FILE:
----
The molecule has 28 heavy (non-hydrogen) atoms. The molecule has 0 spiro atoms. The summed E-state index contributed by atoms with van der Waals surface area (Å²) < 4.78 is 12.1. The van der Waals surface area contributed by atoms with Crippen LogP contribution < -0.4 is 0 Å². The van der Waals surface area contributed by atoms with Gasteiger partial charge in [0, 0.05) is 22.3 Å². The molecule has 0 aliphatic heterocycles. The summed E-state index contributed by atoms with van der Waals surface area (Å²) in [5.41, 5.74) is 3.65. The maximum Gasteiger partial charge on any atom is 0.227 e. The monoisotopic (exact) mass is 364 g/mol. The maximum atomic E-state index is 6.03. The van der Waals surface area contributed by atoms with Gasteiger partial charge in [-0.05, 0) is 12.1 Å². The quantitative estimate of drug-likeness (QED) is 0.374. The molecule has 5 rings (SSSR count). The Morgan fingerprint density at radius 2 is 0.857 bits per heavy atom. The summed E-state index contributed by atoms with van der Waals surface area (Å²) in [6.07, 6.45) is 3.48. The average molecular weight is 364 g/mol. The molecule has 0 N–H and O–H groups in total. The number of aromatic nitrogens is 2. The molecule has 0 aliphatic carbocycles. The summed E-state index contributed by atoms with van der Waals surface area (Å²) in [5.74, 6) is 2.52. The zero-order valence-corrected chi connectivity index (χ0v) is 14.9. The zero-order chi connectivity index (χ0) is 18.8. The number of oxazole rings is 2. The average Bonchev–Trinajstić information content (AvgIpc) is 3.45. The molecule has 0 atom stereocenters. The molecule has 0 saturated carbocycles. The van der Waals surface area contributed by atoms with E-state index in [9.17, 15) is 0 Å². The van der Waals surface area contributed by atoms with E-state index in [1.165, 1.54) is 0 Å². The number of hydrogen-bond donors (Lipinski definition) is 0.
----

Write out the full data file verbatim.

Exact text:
The molecule has 28 heavy (non-hydrogen) atoms. The molecule has 0 spiro atoms. The summed E-state index contributed by atoms with van der Waals surface area (Å²) < 4.78 is 12.1. The van der Waals surface area contributed by atoms with Crippen LogP contribution < -0.4 is 0 Å². The van der Waals surface area contributed by atoms with Gasteiger partial charge in [0, 0.05) is 22.3 Å². The molecule has 0 aliphatic heterocycles. The summed E-state index contributed by atoms with van der Waals surface area (Å²) in [5.41, 5.74) is 3.65. The maximum Gasteiger partial charge on any atom is 0.227 e. The monoisotopic (exact) mass is 364 g/mol. The maximum atomic E-state index is 6.03. The van der Waals surface area contributed by atoms with Gasteiger partial charge in [-0.05, 0) is 12.1 Å². The quantitative estimate of drug-likeness (QED) is 0.374. The molecule has 5 rings (SSSR count). The Morgan fingerprint density at radius 2 is 0.857 bits per heavy atom. The summed E-state index contributed by atoms with van der Waals surface area (Å²) in [6.07, 6.45) is 3.48. The average molecular weight is 364 g/mol. The molecule has 0 N–H and O–H groups in total. The number of aromatic nitrogens is 2. The molecule has 0 aliphatic carbocycles. The summed E-state index contributed by atoms with van der Waals surface area (Å²) in [5.74, 6) is 2.52. The zero-order valence-corrected chi connectivity index (χ0v) is 14.9. The zero-order chi connectivity index (χ0) is 18.8. The number of oxazole rings is 2. The average Bonchev–Trinajstić information content (AvgIpc) is 3.45. The molecule has 0 atom stereocenters. The molecule has 0 saturated carbocycles. The van der Waals surface area contributed by atoms with E-state index in [9.17, 15) is 0 Å². The van der Waals surface area contributed by atoms with E-state index in [1.165, 1.54) is 0 Å². The number of hydrogen-bond donors (Lipinski definition) is 0.